Eclectic Homeschooling: What Is It and Is It Right for Your Family?

Homeschooling offers parents the chance to have a completely hands on role in their children’s education. There are many programs that allow you to get…

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Homeschooling offers parents the chance to have a completely hands on role in their children’s education. There are many programs that allow you to get started with no muss and no fuss, but what if none of the programs seem like the exact fit for your child? That’s where eclectic homeschooling comes into play. Let’s take a closer look what eclectic homeschooling is and its benefits and drawbacks.

What are the pros and cons of eclectic homeschooling? What does it look like? Find out here!

What Is Eclectic Homeschooling?

Eclectic homeschooling is a method in which parents pick and choose elements from different homeschooling programs. In other words, you may look through several programs and decide that you like the reading lessons from one but prefer the math lessons from another program. This allows you to create a learning program that is a perfect fit for your child.

Although we are new to homeschooling, I knew right away that we’d be eclectic homeschoolers. While my son loves to learn via videos, he also benefits from hands-on practice with difficult concepts to reinforce them. He is also a voracious reader (though we mostly read to him still at this age), so we knew we’d also want a heavy literature focus. Math and science are favorite subjects, so we wanted to expand on those as well. Finally, I wanted him to pick and choose things that he’d like to learn more about, so we’ve incorporated unit studies as well. But more on all this below…

What Are the Benefits of Eclectic Homeschooling?

There are many benefits to this teaching style, the first of which is flexibility. Because you’re not stuck to one program, you can change the curriculum as your child’s needs change. For example, if your child seems to be flying through the reading lessons, you may opt to choose a more challenging set of lessons.

Also, you’re able to make changes based on your child’s interests and how they change. Education should never be one size fits all because it simply isn’t. With eclectic homeschooling, you’re able to create a program that meets your child’s needs.

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This method of homeschooling is also a lot less expensive. You’re not stuck buying some crazy expensive pre-packaged program.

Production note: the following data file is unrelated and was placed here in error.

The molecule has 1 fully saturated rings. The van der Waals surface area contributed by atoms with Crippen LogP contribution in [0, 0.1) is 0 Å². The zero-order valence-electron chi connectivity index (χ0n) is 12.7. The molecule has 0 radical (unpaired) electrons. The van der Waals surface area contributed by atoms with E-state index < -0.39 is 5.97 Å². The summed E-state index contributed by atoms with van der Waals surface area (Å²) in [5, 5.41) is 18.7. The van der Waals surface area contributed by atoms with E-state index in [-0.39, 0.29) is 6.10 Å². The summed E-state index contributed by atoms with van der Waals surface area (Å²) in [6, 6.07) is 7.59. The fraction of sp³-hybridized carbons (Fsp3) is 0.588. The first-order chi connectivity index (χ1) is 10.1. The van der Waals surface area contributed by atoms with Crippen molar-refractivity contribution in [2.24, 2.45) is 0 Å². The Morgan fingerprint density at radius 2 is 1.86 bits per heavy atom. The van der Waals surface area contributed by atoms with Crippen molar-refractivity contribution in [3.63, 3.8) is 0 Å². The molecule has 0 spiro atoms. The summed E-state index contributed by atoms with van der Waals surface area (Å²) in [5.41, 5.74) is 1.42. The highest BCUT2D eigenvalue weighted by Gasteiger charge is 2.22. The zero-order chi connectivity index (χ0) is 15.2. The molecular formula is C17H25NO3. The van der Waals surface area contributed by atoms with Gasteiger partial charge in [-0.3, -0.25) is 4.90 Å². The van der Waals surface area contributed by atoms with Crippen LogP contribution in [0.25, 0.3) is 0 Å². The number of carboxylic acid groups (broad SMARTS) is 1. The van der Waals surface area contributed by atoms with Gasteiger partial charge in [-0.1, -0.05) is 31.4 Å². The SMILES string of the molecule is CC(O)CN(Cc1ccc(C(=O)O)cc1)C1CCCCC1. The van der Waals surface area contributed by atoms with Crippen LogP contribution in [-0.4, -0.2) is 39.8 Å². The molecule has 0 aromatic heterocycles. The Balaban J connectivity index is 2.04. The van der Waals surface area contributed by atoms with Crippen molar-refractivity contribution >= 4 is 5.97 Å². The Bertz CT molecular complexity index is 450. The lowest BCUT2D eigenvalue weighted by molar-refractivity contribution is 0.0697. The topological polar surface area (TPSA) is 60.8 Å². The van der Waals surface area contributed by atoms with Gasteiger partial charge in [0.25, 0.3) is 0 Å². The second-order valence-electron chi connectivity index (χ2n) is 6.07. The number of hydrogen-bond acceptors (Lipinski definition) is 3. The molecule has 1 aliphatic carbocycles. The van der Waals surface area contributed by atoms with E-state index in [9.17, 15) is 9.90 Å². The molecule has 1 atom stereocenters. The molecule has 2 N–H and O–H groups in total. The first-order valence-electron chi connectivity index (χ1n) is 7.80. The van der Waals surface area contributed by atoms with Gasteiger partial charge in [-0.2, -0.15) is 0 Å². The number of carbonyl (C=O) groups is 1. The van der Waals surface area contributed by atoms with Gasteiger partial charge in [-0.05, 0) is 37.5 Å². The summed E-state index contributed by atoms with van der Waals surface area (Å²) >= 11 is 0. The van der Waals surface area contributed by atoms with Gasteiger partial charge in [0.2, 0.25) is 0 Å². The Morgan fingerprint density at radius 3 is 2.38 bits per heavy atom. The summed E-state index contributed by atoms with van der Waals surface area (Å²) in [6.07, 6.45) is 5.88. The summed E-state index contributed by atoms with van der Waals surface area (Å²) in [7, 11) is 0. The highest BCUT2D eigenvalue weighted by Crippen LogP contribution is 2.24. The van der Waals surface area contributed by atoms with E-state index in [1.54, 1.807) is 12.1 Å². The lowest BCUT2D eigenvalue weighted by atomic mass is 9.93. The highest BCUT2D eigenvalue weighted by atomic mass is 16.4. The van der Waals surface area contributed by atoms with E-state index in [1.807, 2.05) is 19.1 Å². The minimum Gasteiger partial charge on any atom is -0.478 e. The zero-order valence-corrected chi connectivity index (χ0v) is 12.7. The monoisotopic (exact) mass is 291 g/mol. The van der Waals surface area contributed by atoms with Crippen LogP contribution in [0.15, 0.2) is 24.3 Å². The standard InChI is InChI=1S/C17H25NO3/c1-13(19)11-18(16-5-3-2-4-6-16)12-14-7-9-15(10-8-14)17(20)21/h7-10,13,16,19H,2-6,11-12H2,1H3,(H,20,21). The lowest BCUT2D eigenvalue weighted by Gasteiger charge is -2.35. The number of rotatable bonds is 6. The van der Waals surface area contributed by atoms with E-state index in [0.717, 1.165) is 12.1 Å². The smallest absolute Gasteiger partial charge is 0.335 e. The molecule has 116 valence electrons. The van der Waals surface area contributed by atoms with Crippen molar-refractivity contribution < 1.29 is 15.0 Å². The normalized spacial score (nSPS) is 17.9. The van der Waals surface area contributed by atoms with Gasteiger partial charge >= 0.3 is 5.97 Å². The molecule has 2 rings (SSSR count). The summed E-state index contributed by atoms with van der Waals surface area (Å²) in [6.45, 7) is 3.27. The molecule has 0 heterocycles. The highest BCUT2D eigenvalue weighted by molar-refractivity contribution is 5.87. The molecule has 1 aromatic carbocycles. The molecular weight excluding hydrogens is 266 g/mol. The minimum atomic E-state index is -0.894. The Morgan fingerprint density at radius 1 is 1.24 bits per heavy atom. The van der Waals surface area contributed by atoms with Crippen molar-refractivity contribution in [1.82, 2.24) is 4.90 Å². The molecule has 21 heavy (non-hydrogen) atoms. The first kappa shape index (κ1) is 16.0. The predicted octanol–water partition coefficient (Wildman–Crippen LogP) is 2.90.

Lastly, parents have control over the direction of the child’s path.

What Are the Drawbacks of Eclectic Homeschooling?

Time is probably one of the biggest drawbacks. Eclectic homeschooling does indeed offer customization, but as the teacher you’ll need to spend a lot of time coming up with a program that will work best for your child. This can take a lot of time.

You’ll also be completely responsible for what your child is learning and that can put a lot of pressure on a parent. Lastly, you’ll need to constantly watch how your child reacts to the curriculum that you’ve chosen. This is not a set it and forget it program.

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What Are We Using?

If you’re curious about which homeschool curricula we decided to use… you’ve probably guessed by now that we’ve chosen lots of different things!

Power Homeschool in the car

Power Homeschool (formerly Acellus Homeschool)

To make sure our kiddo’s learning is in line with state and national standards, we decided to use Power Homeschool as our “base” program. This is a video-based learning program, so if your child does great with that learning style, you may want to consider it! Currently, the price is a very affordable $25 per month.

While the number of hours this requires per day will depend on your child’s age, ability, and grade level, our second grader gets through his lessons in under an hour. That includes Math, Language Arts, Science, Social Studies, Music, and Spanish for us. You can choose up to 6 courses at a time.

The biggest selling point on this program for us was that even on the busiest of days, where we’re on the go unexpectedly, he can hit all of his core subjects on his tablet during the drive, so there’s no mom guilt about missing lessons.